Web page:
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Am I being judged?

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After an experience of sexual violence, victims will often judge themselves very harshly. They may feel guilty or ashamed. This is one of the many possible reactions they may have as they try to make sense of what has happened to them. How could such a dreadful thing have occurred? They are overwhelmed with thoughts of self-blame: “I should have…” or “It never would have happened if I…”

Victims are never to blame for the violence inflicted upon them. The perpetrator is the only person responsible for the act.

Negative self-judgment is a heavy burden to bear. Recognizing one’s feelings is one step on the road to recovery.

Victims also have to bear the judgment of others, as stereotypes that blame the victim are still prevalent in our society. These myths and prejudices contribute to victims’ mistrust of just about everyone, even those who want to help them.

People who work with victims sometimes have to obtain a great deal of information about the situation in order to be able to help them in the best way possible. Practitioners must be sensitive to the negative judgment the victim may be inflicting on themself.

  • Psychological evaluations for the purpose of victim compensation: It is important to have a clear understanding of the victim’s situation in order to explain their needs to IVAC (Indemnisation des victimes d’actes criminels – compensation of victims of criminal acts) to ensure the program responds appropriately. A psychologist may therefore have to ask questions about what happened, the victim’s history of sexual violence, if applicable, and what they are currently experiencing in order to assess their needs and how best to meet them.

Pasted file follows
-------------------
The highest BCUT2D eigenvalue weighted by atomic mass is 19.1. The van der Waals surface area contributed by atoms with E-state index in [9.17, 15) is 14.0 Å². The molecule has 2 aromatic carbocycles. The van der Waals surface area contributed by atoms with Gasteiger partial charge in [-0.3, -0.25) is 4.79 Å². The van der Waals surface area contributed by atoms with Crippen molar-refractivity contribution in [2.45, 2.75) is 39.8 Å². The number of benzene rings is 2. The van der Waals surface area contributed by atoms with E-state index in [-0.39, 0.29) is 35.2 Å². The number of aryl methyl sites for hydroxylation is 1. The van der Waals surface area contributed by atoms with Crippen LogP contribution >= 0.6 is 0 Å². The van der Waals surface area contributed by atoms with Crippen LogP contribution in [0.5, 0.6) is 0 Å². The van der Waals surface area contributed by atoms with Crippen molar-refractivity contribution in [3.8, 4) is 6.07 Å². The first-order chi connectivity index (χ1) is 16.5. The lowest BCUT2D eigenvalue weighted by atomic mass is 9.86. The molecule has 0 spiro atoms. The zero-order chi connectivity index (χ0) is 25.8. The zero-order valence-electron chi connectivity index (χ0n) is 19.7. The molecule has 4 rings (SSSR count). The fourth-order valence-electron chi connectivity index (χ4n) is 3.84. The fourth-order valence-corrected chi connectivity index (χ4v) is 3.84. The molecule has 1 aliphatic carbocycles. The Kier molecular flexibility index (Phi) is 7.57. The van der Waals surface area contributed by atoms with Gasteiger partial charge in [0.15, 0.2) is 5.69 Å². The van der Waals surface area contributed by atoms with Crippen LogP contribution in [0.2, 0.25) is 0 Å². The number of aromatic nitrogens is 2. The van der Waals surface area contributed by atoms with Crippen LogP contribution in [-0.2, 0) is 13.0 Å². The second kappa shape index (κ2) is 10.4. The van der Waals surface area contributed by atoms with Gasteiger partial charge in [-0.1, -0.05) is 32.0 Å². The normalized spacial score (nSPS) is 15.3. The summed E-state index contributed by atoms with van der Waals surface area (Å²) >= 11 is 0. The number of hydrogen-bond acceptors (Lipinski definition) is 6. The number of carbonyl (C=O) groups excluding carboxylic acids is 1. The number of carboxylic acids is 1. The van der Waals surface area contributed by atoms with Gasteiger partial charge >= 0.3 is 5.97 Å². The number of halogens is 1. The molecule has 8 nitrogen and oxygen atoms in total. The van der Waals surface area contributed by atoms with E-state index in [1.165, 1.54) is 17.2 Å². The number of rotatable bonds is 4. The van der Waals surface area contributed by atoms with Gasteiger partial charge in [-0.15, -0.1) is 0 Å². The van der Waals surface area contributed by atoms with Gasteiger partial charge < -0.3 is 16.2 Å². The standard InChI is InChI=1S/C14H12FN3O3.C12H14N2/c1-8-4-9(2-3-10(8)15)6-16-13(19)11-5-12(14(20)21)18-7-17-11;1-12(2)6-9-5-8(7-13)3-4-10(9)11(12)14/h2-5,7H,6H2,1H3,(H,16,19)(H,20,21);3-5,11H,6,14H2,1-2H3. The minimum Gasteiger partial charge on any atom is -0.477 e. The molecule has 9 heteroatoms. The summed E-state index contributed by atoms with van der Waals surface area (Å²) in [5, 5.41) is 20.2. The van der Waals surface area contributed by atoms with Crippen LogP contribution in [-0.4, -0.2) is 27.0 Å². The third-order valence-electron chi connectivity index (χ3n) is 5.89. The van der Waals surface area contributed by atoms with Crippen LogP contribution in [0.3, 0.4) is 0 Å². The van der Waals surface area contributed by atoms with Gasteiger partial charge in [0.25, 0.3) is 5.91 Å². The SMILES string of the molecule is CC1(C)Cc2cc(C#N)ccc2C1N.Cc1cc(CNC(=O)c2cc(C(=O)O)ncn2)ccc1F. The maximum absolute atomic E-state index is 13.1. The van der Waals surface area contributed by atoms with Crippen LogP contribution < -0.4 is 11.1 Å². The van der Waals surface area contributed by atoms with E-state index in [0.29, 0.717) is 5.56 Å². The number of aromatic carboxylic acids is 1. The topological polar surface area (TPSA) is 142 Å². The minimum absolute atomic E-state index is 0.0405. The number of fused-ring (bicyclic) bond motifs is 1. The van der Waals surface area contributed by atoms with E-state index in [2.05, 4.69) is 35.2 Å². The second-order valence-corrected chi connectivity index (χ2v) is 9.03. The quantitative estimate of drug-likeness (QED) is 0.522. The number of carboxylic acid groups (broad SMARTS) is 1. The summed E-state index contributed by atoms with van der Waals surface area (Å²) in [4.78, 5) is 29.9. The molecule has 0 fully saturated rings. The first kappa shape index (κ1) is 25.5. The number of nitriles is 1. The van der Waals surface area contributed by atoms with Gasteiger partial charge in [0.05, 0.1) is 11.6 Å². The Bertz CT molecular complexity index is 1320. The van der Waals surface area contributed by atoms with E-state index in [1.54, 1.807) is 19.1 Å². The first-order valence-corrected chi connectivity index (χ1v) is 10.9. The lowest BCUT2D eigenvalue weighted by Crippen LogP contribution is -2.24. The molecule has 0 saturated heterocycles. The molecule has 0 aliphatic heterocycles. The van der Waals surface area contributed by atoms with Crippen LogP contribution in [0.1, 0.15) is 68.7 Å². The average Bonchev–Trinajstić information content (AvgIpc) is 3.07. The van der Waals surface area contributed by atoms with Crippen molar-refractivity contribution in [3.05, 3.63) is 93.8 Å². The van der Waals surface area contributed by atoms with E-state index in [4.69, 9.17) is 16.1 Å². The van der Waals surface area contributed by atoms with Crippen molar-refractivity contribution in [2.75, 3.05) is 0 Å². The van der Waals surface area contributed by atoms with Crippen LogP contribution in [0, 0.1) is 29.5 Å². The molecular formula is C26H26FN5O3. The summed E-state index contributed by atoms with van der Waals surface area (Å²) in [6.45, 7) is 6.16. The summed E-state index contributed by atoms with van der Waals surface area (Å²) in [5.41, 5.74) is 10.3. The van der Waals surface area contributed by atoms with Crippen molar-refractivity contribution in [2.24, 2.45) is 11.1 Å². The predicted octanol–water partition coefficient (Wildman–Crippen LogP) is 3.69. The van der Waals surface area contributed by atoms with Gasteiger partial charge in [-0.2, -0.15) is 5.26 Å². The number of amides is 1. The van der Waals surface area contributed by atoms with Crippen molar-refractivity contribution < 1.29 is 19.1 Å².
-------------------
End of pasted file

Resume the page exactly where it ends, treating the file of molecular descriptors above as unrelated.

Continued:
• Reporting the assault to the police: A victim who decides to report their sexual assault to the police will be asked many questions. They may be asked for specific details about the time and place of the incident, what they were wearing, what the people around them were doing at the moment of the assault, and so on. The victim may find all these questions intrusive and hard to answer. They may have forgotten certain details as a result of the trauma or drug or alcohol intoxication at the time of the assault. The purpose of the questions, however, is to improve the police’s chances of obtaining enough evidence to support the charge.

    It is important to remember that these are professionals who are dedicated to supporting victims during the difficult process of reporting sexual violence and the ensuing legal procedures.